• It doesn't necessarily mean that you must keep everything on a private blockchain or private servers, it just means that the sensitive information needs to be able to be deleted in case of a breach of private keys.

  • Other security precautions should be taken on your end to prevent a more typical hack/breach/etc. of your traditional servers/database.

  • I would recommend that you stick verification or tracking-styling information on the blockchain, anything sensitive would be off-chain. Saying "Mary says she picked object #123 up" is much different than "Mary Holland, SSN: 469-23-9484, address: 1234 5th Street Los Angeles CA 90123, picked up 5oz. of cocaine from Joseph Burr, SSN: 764-18-2393, at 54321 18th Street Compton CA 90321 at 3:34pm on 5/4/2016."

Would it be possible to restrict access to the information depending on which parties are listed as having permission to view asset details.

This deserves a question of it's own.

You could use public key cryptography (like Orcalize is doing, but on your own) in order to issue private keys to necessary parties that would allow them to decrypt the information when they need to. It would take some orchestration and the encryption of the data would need to be done offchain as well, but it's doable. I don't have enough knowledge to say the best procedure for this but essentially each user would have a key to decrypt and therefore they could successfully decrypt any data what was encrypted using their key. Again, breaches of these keys could be detrimental and the more people who have a key floating around, the more likely it will be that the key gets lost/stolen/publicly posted/etc. Especially if you are dealing with a "normal" user like Mary who just knows she has to press this button when X happens, not how the underlying architecture works.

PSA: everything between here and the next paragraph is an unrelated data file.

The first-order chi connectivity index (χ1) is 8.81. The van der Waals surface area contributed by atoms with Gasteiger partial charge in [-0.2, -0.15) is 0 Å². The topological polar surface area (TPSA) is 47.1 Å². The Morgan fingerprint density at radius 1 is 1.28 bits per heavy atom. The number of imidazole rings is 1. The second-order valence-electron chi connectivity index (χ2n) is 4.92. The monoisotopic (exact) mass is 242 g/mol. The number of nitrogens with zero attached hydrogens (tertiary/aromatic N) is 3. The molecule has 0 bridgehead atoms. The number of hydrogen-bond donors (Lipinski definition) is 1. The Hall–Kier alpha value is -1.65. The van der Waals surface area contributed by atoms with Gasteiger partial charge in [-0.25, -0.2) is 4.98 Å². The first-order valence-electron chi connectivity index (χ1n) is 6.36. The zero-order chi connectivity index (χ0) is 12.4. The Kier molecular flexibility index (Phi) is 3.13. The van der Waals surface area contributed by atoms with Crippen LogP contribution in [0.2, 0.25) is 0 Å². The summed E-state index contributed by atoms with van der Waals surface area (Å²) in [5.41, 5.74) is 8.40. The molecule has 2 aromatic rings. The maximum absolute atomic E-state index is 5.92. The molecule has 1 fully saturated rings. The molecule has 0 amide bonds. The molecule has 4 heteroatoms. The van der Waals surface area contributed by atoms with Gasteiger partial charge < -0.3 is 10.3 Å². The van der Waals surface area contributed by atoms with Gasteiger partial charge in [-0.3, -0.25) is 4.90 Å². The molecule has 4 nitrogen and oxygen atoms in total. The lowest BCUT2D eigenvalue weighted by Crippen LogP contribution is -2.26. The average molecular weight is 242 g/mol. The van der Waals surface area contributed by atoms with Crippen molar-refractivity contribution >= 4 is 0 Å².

• 1
    Thanks @tayvano. It's interesting to read and helps me get a better view of the beast that I will be wrestling with! Almost certainly I will need to use a side chain, at least, one for us and one for each of our competitors which would store both business sensitive and end-user sensitive information. The data that would need to be stored on the blockchain, I believe, would be simply the asset, something to identify the owner and the value of it. So that the regulator can easily approve it's validity and will have assurance of the record being immutable. There's certainly a lot to ponder! Commented May 9, 2016 at 8:37
  • @tayvano - I'm in sort of the opposite situation from Michael, in that I have this use case but it WOULD be acceptable for the data to be leaked in 1-10 years. In our use case the data just needs to be private for a while, and even if it's leaked it's not the end of the world. You mention we could use private key cryptography on our own - would that be encrypting off chain and then building logic to release the private keys at a certain point? Where would the private keys be stored in that case - offchain as well? Interested in hearing your thoughts on that! Commented Sep 20, 2017 at 20:20

Do you actually need anything blockchain-like for the sensitive data?

The obvious way to do this is to store versions of the data off-chain, either encrypted or in a private database, then store the hashes of these documents on the blockchain to manage which version current ledger is currently using.

To get more specific than that we'd need a bit more detail, starting with. Is all the confidential information visible to all the "insider" participants, or is it limited to different subsets? When and who writes it? Does it need to be secure even if current encryption methods get cracked in future? Do you need to be able to irretrievably delete data?

  • The main issues with regards to sensitive information concerns business secrets such as keeping our list of clients as secret as reasonably possible from our competitor, but more importantly, our clients will also want to ensure that their information isn't identifiable as being theirs by their own competitors, of which there are many more. So data being cracked a in the future may not be an issue as by then it may be obsolete and of no advantage. The key to the system will be the regulator being able to quickly and easily verify legitimate assets regardless of who they relate to. Commented May 9, 2016 at 8:48